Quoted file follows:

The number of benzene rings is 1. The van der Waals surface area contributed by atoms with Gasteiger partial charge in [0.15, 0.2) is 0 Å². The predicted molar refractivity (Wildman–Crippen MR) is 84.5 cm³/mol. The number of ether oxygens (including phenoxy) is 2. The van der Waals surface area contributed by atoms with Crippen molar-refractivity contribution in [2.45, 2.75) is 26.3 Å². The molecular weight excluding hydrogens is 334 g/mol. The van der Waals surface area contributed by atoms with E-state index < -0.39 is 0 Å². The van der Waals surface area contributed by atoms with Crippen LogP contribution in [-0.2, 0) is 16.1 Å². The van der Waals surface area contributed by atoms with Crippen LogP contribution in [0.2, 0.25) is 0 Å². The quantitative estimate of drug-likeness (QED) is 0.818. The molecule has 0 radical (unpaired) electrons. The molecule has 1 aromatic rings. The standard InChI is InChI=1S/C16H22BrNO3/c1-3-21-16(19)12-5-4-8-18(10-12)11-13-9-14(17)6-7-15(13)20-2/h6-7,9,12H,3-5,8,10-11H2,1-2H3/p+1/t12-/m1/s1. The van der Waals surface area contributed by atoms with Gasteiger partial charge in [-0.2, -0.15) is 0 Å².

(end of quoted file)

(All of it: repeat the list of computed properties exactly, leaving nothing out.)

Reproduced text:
The number of benzene rings is 1. The van der Waals surface area contributed by atoms with Gasteiger partial charge in [0.15, 0.2) is 0 Å². The predicted molar refractivity (Wildman–Crippen MR) is 84.5 cm³/mol. The number of ether oxygens (including phenoxy) is 2. The van der Waals surface area contributed by atoms with Crippen molar-refractivity contribution in [2.45, 2.75) is 26.3 Å². The molecular weight excluding hydrogens is 334 g/mol. The van der Waals surface area contributed by atoms with E-state index < -0.39 is 0 Å². The van der Waals surface area contributed by atoms with Crippen LogP contribution in [-0.2, 0) is 16.1 Å². The van der Waals surface area contributed by atoms with Crippen LogP contribution in [0.2, 0.25) is 0 Å². The quantitative estimate of drug-likeness (QED) is 0.818. The molecule has 0 radical (unpaired) electrons. The molecule has 1 aromatic rings. The standard InChI is InChI=1S/C16H22BrNO3/c1-3-21-16(19)12-5-4-8-18(10-12)11-13-9-14(17)6-7-15(13)20-2/h6-7,9,12H,3-5,8,10-11H2,1-2H3/p+1/t12-/m1/s1. The van der Waals surface area contributed by atoms with Gasteiger partial charge in [-0.2, -0.15) is 0 Å².